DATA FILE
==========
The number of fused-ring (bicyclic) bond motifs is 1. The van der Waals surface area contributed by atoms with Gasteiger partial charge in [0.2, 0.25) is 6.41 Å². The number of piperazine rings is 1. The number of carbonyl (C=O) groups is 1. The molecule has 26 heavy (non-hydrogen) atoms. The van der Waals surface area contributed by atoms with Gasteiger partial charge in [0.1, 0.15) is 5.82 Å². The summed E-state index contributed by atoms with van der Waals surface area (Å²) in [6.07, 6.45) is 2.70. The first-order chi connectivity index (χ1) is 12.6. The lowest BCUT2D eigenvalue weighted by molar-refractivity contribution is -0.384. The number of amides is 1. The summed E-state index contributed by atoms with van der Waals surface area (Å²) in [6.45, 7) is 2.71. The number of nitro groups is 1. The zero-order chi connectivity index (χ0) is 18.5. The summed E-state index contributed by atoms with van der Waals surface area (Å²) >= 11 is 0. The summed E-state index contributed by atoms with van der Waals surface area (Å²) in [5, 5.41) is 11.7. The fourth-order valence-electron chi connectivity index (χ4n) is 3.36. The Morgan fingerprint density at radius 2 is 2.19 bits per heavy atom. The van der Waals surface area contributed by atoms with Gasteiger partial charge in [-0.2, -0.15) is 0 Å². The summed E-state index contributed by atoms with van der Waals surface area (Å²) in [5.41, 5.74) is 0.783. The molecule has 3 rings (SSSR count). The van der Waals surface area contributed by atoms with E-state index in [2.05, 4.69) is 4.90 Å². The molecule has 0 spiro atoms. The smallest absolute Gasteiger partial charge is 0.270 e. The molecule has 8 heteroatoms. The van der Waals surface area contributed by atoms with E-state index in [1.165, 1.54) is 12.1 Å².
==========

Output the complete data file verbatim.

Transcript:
The number of fused-ring (bicyclic) bond motifs is 1. The van der Waals surface area contributed by atoms with Gasteiger partial charge in [0.2, 0.25) is 6.41 Å². The number of piperazine rings is 1. The number of carbonyl (C=O) groups is 1. The molecule has 26 heavy (non-hydrogen) atoms. The van der Waals surface area contributed by atoms with Gasteiger partial charge in [0.1, 0.15) is 5.82 Å². The summed E-state index contributed by atoms with van der Waals surface area (Å²) in [6.07, 6.45) is 2.70. The first-order chi connectivity index (χ1) is 12.6. The lowest BCUT2D eigenvalue weighted by molar-refractivity contribution is -0.384. The number of amides is 1. The summed E-state index contributed by atoms with van der Waals surface area (Å²) in [6.45, 7) is 2.71. The number of nitro groups is 1. The zero-order chi connectivity index (χ0) is 18.5. The summed E-state index contributed by atoms with van der Waals surface area (Å²) >= 11 is 0. The summed E-state index contributed by atoms with van der Waals surface area (Å²) in [5, 5.41) is 11.7. The fourth-order valence-electron chi connectivity index (χ4n) is 3.36. The Morgan fingerprint density at radius 2 is 2.19 bits per heavy atom. The van der Waals surface area contributed by atoms with Gasteiger partial charge in [-0.2, -0.15) is 0 Å². The summed E-state index contributed by atoms with van der Waals surface area (Å²) in [5.41, 5.74) is 0.783. The molecule has 3 rings (SSSR count). The van der Waals surface area contributed by atoms with E-state index in [2.05, 4.69) is 4.90 Å². The molecule has 0 spiro atoms. The smallest absolute Gasteiger partial charge is 0.270 e. The molecule has 8 heteroatoms. The van der Waals surface area contributed by atoms with E-state index in [1.165, 1.54) is 12.1 Å².